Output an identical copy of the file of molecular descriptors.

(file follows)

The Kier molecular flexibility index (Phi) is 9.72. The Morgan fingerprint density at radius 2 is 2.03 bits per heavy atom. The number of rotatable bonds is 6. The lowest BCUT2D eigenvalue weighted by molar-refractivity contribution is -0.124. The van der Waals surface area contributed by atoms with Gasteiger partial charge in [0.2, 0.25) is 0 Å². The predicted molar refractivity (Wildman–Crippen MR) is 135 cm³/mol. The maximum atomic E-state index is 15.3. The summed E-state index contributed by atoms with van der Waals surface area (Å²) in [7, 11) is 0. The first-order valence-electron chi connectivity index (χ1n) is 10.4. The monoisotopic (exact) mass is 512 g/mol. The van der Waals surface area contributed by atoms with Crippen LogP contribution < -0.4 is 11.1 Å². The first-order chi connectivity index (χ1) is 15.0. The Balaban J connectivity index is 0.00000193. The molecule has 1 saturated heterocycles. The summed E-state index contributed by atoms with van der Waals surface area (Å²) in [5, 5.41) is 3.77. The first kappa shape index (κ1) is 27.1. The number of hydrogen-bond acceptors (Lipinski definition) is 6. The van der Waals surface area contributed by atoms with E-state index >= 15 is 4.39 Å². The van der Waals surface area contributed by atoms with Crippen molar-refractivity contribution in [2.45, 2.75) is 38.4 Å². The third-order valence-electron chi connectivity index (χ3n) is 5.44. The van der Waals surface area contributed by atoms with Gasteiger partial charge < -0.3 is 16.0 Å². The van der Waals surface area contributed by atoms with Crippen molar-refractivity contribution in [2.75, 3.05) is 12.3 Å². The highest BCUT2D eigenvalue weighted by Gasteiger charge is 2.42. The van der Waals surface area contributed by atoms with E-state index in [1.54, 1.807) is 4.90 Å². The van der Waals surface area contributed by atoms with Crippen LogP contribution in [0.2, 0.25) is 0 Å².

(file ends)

The Kier molecular flexibility index (Phi) is 9.72. The Morgan fingerprint density at radius 2 is 2.03 bits per heavy atom. The number of rotatable bonds is 6. The lowest BCUT2D eigenvalue weighted by molar-refractivity contribution is -0.124. The van der Waals surface area contributed by atoms with Gasteiger partial charge in [0.2, 0.25) is 0 Å². The predicted molar refractivity (Wildman–Crippen MR) is 135 cm³/mol. The maximum atomic E-state index is 15.3. The summed E-state index contributed by atoms with van der Waals surface area (Å²) in [7, 11) is 0. The first-order valence-electron chi connectivity index (χ1n) is 10.4. The monoisotopic (exact) mass is 512 g/mol. The van der Waals surface area contributed by atoms with Crippen LogP contribution < -0.4 is 11.1 Å². The first-order chi connectivity index (χ1) is 15.0. The Balaban J connectivity index is 0.00000193. The molecule has 1 saturated heterocycles. The summed E-state index contributed by atoms with van der Waals surface area (Å²) in [5, 5.41) is 3.77. The first kappa shape index (κ1) is 27.1. The number of hydrogen-bond acceptors (Lipinski definition) is 6. The van der Waals surface area contributed by atoms with E-state index >= 15 is 4.39 Å². The van der Waals surface area contributed by atoms with Crippen molar-refractivity contribution in [2.45, 2.75) is 38.4 Å². The third-order valence-electron chi connectivity index (χ3n) is 5.44. The van der Waals surface area contributed by atoms with Gasteiger partial charge < -0.3 is 16.0 Å². The van der Waals surface area contributed by atoms with Crippen molar-refractivity contribution in [2.75, 3.05) is 12.3 Å². The highest BCUT2D eigenvalue weighted by Gasteiger charge is 2.42. The van der Waals surface area contributed by atoms with E-state index in [1.54, 1.807) is 4.90 Å². The van der Waals surface area contributed by atoms with Crippen LogP contribution in [0.2, 0.25) is 0 Å².